FBI Arrests Debt Buyer on $6.8 Million Bank Fraud Charges

  • Email
  • Print
  • Printing Articles

    1. Click here to print!
    2. ...or print directly from your browser by choosing File > Print... from the menu or by pressing [Ctrl + P]. Our printer-friendly stylesheet will make sure extraneous website stuff isn't printed.
    3. You're done!

    Close this message.

  • Comments
  • RSS

A California office of the U.S. Justice Department announced Friday that a debt buyer was arrested on bank fraud charges related to a line of credit used to fund debt purchases. The arrest was made after an investigation by the FBI.

Michael T. Sahlbach of Granite Bay, Calif. was arrested Friday for six counts of bank and wire fraud, United States Attorney Benjamin B. Wagner announced on behalf of the DOJ office for the Eastern District of California. A federal grand jury returned the sealed indictment Thursday; it was unsealed after his arrest.

According to court documents, Sahlbach owned and operated a debt collection business, National Credit Acceptance Inc., that purchases pools of consumer debts from other companies at a discount, and then attempts to collect on these debts from the consumer. In order to purchase the debt pools, Sahlbach opened a $25 million line of credit with First Bank to help support his business. The credit agreement required that if NCA wanted to buy a debt pool, it would provide 15 percent of the cost of that pool and 85 percent would be financed by First Bank.

According to the indictment, on several occasions from September to December of 2008, Sahlbach represented to First Bank that he had contracted with Lender Exchange to purchase debt pools. As a result of those representations, First Bank wired a total of $6.8 million to Lender Exchange. Sahlbach had not told First Bank that he actually controlled Lender Exchange. In fact, in August 2008, he had registered it with the California Secretary of State using the alias M. Hansen and used the address of a parking garage on Capitol Mall. If First Bank had known Sahlbach controlled Lender Exchange, it would not have extended credit.

The indictment alleges that Sahbach did not use the money to purchase debt pools from Lender Exchange, but transferred the funds to other bank accounts he controlled. He used those funds for business expenses and to provide the 15 percent contribution to receive additional funds from First Bank. Shortly after obtaining the final disbursement from First Bank, Sahlbach defaulted on the entire line of credit with First Bank.

If convicted, Sahlbach faces a maximum statutory penalty of 30 years in prison and a $1 million fine. Assistant United States Attorney Jared C. Dolan is prosecuting the case.

  • Email
  • Print
  • Printing Articles

    1. Click here to print!
    2. ...or print directly from your browser by choosing File > Print... from the menu or by pressing [Ctrl + P]. Our printer-friendly stylesheet will make sure extraneous website stuff isn't printed.
    3. You're done!

    Close this message.

  • Comments
  • RSS

Posted in Collection Laws and Regulations, Debt Buying, Debt Collection, Featured Post .

×
Subscribe to our email newsletters

Continuing the Discussion

We welcome and encourage readers to comment and engage in substantive exchanges over topics on insideARM.com. Users must always follow our Terms of Use. Also know that your comment will be deleted if you: use profanity, engage in any kind of hate speech, post an incoherent or irrelevant thought, make a point of targeting anyone, or do anything else we find unsavory. Your comment will be posted under your current Display Name, shown below. If you'd like to change your Display Name, you must update it on the My Profile page.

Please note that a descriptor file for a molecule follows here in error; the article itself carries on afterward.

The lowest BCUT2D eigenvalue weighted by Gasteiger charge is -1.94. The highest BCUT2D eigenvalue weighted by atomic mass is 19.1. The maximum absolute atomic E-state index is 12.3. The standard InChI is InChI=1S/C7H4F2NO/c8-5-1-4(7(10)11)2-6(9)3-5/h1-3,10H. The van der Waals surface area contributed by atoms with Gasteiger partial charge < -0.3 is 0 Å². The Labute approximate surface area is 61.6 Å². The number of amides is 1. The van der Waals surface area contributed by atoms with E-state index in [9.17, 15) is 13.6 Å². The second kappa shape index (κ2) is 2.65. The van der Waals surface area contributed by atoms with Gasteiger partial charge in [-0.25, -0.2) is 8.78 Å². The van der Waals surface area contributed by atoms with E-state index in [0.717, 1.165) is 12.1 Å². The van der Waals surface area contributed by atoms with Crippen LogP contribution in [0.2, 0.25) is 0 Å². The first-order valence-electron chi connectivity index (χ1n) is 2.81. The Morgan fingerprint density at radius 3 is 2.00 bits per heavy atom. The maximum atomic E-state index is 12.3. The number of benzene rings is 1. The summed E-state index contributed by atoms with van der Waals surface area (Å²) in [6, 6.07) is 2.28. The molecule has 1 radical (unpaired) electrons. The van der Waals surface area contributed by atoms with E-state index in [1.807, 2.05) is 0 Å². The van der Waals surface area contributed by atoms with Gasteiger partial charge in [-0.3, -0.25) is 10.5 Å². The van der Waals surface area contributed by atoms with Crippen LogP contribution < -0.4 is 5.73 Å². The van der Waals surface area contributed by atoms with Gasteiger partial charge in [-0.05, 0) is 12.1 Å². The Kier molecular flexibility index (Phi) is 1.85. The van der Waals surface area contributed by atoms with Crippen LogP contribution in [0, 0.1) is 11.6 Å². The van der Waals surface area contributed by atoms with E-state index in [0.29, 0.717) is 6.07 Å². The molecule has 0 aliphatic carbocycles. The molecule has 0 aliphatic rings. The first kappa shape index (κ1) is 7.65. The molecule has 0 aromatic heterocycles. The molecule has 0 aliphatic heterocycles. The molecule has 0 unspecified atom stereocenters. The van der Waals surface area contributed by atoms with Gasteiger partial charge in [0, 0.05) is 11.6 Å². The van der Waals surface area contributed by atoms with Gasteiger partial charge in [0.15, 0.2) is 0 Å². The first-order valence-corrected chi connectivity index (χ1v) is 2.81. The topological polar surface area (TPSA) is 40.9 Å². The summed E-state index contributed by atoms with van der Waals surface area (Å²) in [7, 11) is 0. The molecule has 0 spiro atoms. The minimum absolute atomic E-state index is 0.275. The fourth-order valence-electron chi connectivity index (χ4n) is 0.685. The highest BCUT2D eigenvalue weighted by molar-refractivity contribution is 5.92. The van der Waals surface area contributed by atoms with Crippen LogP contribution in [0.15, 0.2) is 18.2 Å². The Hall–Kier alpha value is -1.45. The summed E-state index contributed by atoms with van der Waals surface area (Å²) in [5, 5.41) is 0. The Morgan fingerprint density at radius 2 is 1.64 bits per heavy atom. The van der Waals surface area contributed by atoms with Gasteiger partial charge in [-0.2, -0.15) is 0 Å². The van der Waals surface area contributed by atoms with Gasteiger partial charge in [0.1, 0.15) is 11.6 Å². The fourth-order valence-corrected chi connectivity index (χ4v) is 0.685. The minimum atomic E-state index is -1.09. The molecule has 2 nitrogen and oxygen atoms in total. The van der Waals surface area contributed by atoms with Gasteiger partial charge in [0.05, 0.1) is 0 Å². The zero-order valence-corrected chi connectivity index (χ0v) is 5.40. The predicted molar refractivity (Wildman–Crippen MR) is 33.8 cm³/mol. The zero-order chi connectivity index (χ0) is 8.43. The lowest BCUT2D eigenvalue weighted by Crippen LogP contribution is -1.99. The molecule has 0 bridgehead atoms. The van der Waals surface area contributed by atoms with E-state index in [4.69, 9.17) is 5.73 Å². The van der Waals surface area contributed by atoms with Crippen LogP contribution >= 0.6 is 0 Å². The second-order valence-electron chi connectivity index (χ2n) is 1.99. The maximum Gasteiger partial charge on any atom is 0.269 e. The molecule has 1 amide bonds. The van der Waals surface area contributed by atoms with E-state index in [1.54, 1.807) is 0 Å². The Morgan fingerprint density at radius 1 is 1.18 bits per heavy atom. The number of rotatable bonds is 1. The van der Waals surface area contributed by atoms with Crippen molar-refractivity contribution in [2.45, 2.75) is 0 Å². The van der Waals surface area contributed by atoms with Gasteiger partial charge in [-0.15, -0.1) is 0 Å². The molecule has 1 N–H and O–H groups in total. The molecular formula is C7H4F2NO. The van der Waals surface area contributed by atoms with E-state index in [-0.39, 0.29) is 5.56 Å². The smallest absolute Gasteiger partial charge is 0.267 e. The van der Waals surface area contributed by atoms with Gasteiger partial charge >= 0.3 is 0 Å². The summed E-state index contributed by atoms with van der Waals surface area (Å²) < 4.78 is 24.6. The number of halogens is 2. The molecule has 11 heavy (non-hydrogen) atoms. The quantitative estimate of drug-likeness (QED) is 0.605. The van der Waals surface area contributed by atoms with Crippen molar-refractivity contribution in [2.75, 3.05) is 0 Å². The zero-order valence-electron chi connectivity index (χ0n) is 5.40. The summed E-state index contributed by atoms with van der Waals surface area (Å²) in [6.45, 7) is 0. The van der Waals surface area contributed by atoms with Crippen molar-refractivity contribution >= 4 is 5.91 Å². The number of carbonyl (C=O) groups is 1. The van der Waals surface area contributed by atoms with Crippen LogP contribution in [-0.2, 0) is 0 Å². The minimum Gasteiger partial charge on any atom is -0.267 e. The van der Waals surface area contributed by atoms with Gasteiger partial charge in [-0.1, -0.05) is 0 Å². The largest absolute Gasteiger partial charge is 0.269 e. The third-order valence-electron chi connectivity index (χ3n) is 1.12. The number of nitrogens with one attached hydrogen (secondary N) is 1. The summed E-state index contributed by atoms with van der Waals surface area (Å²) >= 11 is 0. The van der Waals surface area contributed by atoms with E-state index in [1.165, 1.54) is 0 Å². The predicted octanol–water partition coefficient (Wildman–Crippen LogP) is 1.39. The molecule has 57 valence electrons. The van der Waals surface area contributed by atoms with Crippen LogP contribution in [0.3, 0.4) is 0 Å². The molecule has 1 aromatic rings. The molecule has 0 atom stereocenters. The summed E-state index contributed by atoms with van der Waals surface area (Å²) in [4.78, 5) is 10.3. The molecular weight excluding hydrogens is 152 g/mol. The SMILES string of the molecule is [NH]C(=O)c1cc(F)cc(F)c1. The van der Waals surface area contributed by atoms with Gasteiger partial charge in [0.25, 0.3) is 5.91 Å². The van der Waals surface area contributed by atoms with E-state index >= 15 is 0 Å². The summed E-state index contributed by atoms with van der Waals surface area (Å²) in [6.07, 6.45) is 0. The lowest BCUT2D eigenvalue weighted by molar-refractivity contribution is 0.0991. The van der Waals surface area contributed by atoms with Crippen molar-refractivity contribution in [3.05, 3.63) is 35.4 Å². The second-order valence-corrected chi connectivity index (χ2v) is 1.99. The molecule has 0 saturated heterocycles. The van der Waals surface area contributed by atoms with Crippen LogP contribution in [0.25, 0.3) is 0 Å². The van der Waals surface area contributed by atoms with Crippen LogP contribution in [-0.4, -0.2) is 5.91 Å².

• avatar Commercial Guy says:

    Another genius…

  • avatar dawn-campbell says:

    Seems to me that First Bank needs a new under writing process . Yes a crime was committed, but at the end of the day the bank funding this business, did not do its due diligence before extending credit. Parking garage address and alias’s…hmmm. I view this story as more greed involving a bank who is insured. Good job catching them. Now can they get the conviction? The sentence is more smoke. Highly doubt he will see much jail time if any with the right attorneys.

  • avatar Brian says:

    Wow! That guy has been in the business (legitimately) since the 80s maybe even earlier, and had made a lot of money in the past.. Wonder what turned him around??

  • avatar Debt Hunter says:

    And still he runs his current business, Sacor, like nothing happened at all. In fact, they are not worried at all as his mother owns the business and claims it has “zero” ties to him.

  • avatar ryon gambill says:

    Look, anyone can steal, as long as you are willing to get caught. It’s easy to trick banks into leasing you equipment from a “third” party. This is the oldest scam in the book. He just modified it a bit.

    Is it really worth the stress of a few mill to do 3-5 in federal prison? Divide those millions by years in prison minus legal fees, divorce, medical care for the stress and bam…not really worth it

  • avatar BHA LLC says:

    he bought files under one co, sold them to another company both owned by him?

    I bet the bank manager told him to go open a second company, and put it a different address so I can get it through underwriting.

    had they gotten paid, no one would care.

    when the economy crashed in sep 08>>>>a lot of people took a lot of hits.

    funny they go after this guy, when the entire country was lying on mortgage apps and credit card apps

    why not AIG? Why not Goldman, whay not BOA for selling interest?

Leave a Reply